Megaphones by Joseph Davidson-Duddles

‘When you dig up the grass, you must remove even the roots.’

 

A monotone picture shows a smiling face

carved into the rock, its cheeks smooth

and eyes closed;

 

a boy laughs between the strands of grass,

men grab his mother’s hair –

the green field is muddied and torn.

 

In Phnom Penh the water in the street

washes away their whispers –

an old woman pretends to be blind.

 

A man compresses his lips and

does not sing: the megaphone rains

down on his timbered back,

 

his skin like bark yet moving,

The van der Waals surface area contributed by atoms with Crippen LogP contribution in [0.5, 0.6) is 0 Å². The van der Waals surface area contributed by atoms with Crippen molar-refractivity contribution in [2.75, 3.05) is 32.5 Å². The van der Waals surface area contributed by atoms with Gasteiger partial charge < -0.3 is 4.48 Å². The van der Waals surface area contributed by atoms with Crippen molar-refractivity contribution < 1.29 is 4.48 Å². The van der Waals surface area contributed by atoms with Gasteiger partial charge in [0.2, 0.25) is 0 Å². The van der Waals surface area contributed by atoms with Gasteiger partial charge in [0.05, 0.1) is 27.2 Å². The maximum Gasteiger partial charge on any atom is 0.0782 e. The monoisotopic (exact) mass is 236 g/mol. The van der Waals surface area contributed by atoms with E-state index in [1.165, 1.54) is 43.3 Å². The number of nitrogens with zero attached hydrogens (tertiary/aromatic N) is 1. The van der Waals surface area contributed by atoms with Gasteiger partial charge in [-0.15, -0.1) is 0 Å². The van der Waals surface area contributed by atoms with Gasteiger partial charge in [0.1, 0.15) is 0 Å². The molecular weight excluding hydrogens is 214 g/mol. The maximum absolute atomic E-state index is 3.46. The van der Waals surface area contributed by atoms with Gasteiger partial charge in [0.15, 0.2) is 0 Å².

coughing into a grudging hum.

A banyan tree crouches.

 

Its roots run through the ground,

bulging through the road

like a bicep’s hard arteries.

 

And on the ground, pebbles turn over

to reveal stony grains

scarring their rounded sides.

 

In the city the wind splutters petroleum,

papers lay scattered on the tarmac,

cars are upturned – a lone figure

holds up a slogan on cardboard.